What makes a good romance? A Reader’s Persective from Ann Etter

So I got to vacation in beautiful (mostly) sunny southern California last weekend. It was awesome. Part of the awesomeness was having a couple of conversations with friends- one with lesfic author Catherine Lane and her wife, and the other with my hosts- a sitcom writer/comedian and a visual artist. In both of these conversations we discussed a variation on the theme “What makes a good romance?” Here are my thoughts on this. I feel like I should put in tiny print: these opinions are those of the author of this post and do not necessarily represent the opinions of those with whom she discussed nor the editors of this blog.

  • A good romance has relatable, fully developed characters. I want to know the characters so well that I could meet them on the street and start up an appropriate conversation with them. (After the inappropriate fangirling, of course). Reading a romance novel is investing several hours in the story of two people coming together. In order to be invested in those people, they need to be real and rounded, like my friends and family in the real world.
  • The protagonists have to actually be in love. They need to feel all the things that come with that, not just the sunshine and roses and the HEA, but the frustration, the anticipation, the imperfections, and the thrill that comes from finding their way together. If the characters don’t spend enough time together, it’s really hard to see the chemistry. I prefer a novel where the characters meet by chapter three or four. Otherwise, it’s a story about a couple of women who happen to fall in love toward the end of the book, not the story of their romance.
  • The characters need to sound real. There should be banter, humor, anger, seriousness. Rarely should it sound formal. When was the last time anyone you know was formal with a date past the first two minutes? Unless of course it’s a date through which you are suffering until you can get home and harangue your best friend for setting you up with Ms. Inappropriate.

 

I’m not adding “Plot” or “Setting” to my list. I do enjoy a good plot and a gorgeous setting is definitely a plus, but, really, a good romance, where two characters meet and figure out their way together, can be set completely in a simple room over a series of meetings as long as the above three elements are there. Of course, there are some excellent romantic subplots in books of other genres- Requiem for Immortals by Lee Winter and the Alsea series by Fletcher DeLancey come to mind.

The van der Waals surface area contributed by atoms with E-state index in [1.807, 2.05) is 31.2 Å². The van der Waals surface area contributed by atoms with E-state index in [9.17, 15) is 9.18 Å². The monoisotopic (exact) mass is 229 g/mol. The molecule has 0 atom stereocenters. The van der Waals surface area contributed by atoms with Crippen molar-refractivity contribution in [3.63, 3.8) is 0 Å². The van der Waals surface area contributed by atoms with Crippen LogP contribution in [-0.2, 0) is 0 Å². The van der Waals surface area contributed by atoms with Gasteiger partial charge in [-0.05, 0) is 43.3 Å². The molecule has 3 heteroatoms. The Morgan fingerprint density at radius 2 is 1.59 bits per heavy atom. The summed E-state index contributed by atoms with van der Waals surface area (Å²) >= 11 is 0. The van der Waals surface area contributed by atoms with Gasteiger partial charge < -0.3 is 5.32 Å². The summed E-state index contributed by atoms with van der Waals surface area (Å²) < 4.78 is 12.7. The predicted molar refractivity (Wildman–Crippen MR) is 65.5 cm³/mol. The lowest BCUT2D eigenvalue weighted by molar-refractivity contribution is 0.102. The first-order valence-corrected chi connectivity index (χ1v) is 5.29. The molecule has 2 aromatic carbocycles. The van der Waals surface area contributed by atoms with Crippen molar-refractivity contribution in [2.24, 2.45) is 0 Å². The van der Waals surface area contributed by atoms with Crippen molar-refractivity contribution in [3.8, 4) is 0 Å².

Then I got to thinking about why I will read and re-read certain books over and over again, just to spend some time wrapped up in a familiar book. Those books all have characters I either want to be or to hang out with. They are relatable and real and make me wish for the book hopping Jasper Fforde envisioned.  If you have not read The Eyre Affair by Jasper Fforde, I recommend it.

Many of the books I re-read have a heavy real-life fantasy aspect to them: I wish I had time and a place and my own horse to ride so reading D. Jackson Leigh’s and Karis Walsh’s horse-filled books take me there; I’m an amateur actress and dancer and Jae’s Hollywood series and Melissa Brayden’s First Position and Waiting in the Wings put me in a performance world.

Some of my favorites not mentioned above and in no particular order: Zero Visibility by Georgia Beers, Close to Home by Rachel Spangler, Too Late I Love You by Kiki Archer, Under a Falling Star by Jae, Pelican’s Landing by Gerri Hill, Welcome to the Wallops by Gill McKnight, Painted Moon by Karin Kallmaker, The Set Piece by Catherine Lane… and really my list goes on and on and on…

What about you all? Do you agree or disagree? What makes a good romance novel in your world? Do you re-read? Why?

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7 thoughts on “What makes a good romance? A Reader’s Persective from Ann Etter

  1. Great article. I agree that the romances I am drawn to take me places I probably will not get to go. And D. Jackson Leigh’s horse related stories have introduced me to the love of horses. There must be at least the hope of a happy ever after for the main characters.

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  2. I agree with what you written- I want to relate, and if I cannot see myself in it completely (I am not an actor or ballet dancer) I want to see what it would be like and believe it). I want a little believable tension. That feeling of relief that it finally worked is important. I am reading Under a Falling Sky, which is offering that up wonderfully. And I think about Radclyffe’s Against Doctor’s Orders as an example of some believable tension, and overcoming odds.

    Good post!

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  3. I am a rereader and I agree for me it is because the characters are relatable, that I can envision myself hanging out with in real life.

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  4. Dialogue. What each character hides/reveals about themselves in the way they speak–how they want to present themselves vs how the other character sees them. Books that acknowledge this inherent disconnect are often a lot more fun to read. Also, the amount of time that passes within the book has to match what happens romantically. It’s much harder to fit a believable romantic arc into a mystery, for instance, as the mystery may wrap up fairly quickly. So many interesting ways to answer this question!

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